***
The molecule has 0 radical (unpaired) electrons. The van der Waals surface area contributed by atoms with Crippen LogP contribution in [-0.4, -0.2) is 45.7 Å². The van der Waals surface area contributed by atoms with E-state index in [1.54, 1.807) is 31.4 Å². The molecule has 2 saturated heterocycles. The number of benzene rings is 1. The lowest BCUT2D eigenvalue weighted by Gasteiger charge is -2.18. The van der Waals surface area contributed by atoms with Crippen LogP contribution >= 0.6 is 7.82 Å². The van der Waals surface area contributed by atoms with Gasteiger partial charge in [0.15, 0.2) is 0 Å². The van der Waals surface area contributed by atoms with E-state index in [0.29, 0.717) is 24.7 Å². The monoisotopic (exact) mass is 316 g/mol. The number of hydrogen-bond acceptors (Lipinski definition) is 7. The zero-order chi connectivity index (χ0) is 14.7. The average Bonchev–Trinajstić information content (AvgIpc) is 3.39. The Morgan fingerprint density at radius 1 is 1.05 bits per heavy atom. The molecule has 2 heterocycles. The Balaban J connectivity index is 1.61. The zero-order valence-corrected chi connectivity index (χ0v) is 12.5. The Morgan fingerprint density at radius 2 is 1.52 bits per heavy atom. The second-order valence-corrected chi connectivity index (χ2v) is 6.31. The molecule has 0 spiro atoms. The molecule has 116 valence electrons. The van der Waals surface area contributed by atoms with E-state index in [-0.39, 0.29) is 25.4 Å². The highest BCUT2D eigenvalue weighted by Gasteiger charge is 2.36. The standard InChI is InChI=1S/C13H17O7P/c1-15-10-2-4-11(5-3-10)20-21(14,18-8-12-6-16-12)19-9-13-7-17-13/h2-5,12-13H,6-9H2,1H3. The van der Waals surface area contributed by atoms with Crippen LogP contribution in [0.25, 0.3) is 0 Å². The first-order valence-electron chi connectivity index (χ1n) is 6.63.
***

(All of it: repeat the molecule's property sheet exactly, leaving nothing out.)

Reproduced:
The molecule has 0 radical (unpaired) electrons. The van der Waals surface area contributed by atoms with Crippen LogP contribution in [-0.4, -0.2) is 45.7 Å². The van der Waals surface area contributed by atoms with E-state index in [1.54, 1.807) is 31.4 Å². The molecule has 2 saturated heterocycles. The number of benzene rings is 1. The lowest BCUT2D eigenvalue weighted by Gasteiger charge is -2.18. The van der Waals surface area contributed by atoms with Crippen LogP contribution >= 0.6 is 7.82 Å². The van der Waals surface area contributed by atoms with Gasteiger partial charge in [0.15, 0.2) is 0 Å². The van der Waals surface area contributed by atoms with E-state index in [0.29, 0.717) is 24.7 Å². The monoisotopic (exact) mass is 316 g/mol. The number of hydrogen-bond acceptors (Lipinski definition) is 7. The zero-order chi connectivity index (χ0) is 14.7. The average Bonchev–Trinajstić information content (AvgIpc) is 3.39. The Morgan fingerprint density at radius 1 is 1.05 bits per heavy atom. The molecule has 2 heterocycles. The Balaban J connectivity index is 1.61. The zero-order valence-corrected chi connectivity index (χ0v) is 12.5. The Morgan fingerprint density at radius 2 is 1.52 bits per heavy atom. The second-order valence-corrected chi connectivity index (χ2v) is 6.31. The molecule has 0 spiro atoms. The molecule has 116 valence electrons. The van der Waals surface area contributed by atoms with E-state index in [-0.39, 0.29) is 25.4 Å². The highest BCUT2D eigenvalue weighted by Gasteiger charge is 2.36. The standard InChI is InChI=1S/C13H17O7P/c1-15-10-2-4-11(5-3-10)20-21(14,18-8-12-6-16-12)19-9-13-7-17-13/h2-5,12-13H,6-9H2,1H3. The van der Waals surface area contributed by atoms with Crippen LogP contribution in [0.25, 0.3) is 0 Å². The first-order valence-electron chi connectivity index (χ1n) is 6.63.